Plant sterols are efficacious in lowering plasma LDL and non-HDL cholesterol in hypercholesterolemic type 2 diabetic and nondiabetic persons.
The effects of plant sterols (1.8 grams/day) on LDL and total cholesterol levels in 14 type 2 diabetic and 15 nondiabetic people were investigated in a placebo-controlled crossover study. Each phase lasted 21 days with a 28 day washout period. LDL cholesterol levels were reduced by 15.1% in nondiabetic and 26.8% in type 2 diabetic subjects, relative to baseline while total cholesterol was reduced by 10.4% for nondiabetic and 14.6% for diabetic subjects. Absolute cholesterol levels were lower in diabetic participants than in nondiabetic participants (P<0.05). Statistically, the reduction in LDL and total cholesterol was the same for the diabetic and nondiabetic groups. This study demonstrated that plant sterol supplements may help to lower LDL and total cholesterol in people with type 2 diabetes.18
Unesterified plant sterols and stanols lower LDL-cholesterol concentrations equivalently in hypercholesterolemic persons.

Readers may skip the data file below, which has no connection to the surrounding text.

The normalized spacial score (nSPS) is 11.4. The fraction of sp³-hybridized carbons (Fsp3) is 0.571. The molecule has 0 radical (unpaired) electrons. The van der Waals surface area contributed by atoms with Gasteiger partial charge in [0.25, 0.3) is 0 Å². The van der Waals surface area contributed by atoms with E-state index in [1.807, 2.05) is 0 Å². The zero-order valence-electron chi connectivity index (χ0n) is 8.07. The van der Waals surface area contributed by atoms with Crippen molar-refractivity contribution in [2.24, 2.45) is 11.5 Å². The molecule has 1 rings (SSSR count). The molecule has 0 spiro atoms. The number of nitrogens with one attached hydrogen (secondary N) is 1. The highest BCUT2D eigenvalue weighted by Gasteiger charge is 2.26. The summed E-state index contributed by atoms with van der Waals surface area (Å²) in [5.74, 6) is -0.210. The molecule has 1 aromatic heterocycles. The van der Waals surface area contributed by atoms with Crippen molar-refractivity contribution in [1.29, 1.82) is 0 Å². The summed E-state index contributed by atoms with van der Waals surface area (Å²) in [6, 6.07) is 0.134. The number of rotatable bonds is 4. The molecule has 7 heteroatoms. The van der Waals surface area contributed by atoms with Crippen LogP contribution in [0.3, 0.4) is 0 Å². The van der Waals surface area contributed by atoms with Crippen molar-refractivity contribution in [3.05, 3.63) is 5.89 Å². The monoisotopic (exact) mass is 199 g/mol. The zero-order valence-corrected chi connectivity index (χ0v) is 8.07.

To evaluate cholesterol lowering efficacy of unesterified plant sterols and stanols, 15 hypercholesterolemic men and women received 1.8 grams/day of unesterified plant sterols (NS), plant stanols (SS), a 50:50 mixture of sterols and stanols (NSS), or cornstarch (placebo). Each dietary treatment phase was a 21-day feeding period, followed by a 4-week washout period during which subjects consumed their habitual diets. The NS and SS group lowered plasma total cholesterol (p<0.01) and LDL cholesterol concentrations (p<0.03), but the most significant impact was in the NSS group, where total and LDL cholesterol concentrations were lowered by 13.1%, and 16.0%, respectively. Cholesterol absorption efficiency was also lower in the treatment groups than in the control group. These results indicate that plant sterols and stanols lower plasma total and LDL cholesterol concentrations in hypercholesterolemic subjects by reducing cholesterol absorption.19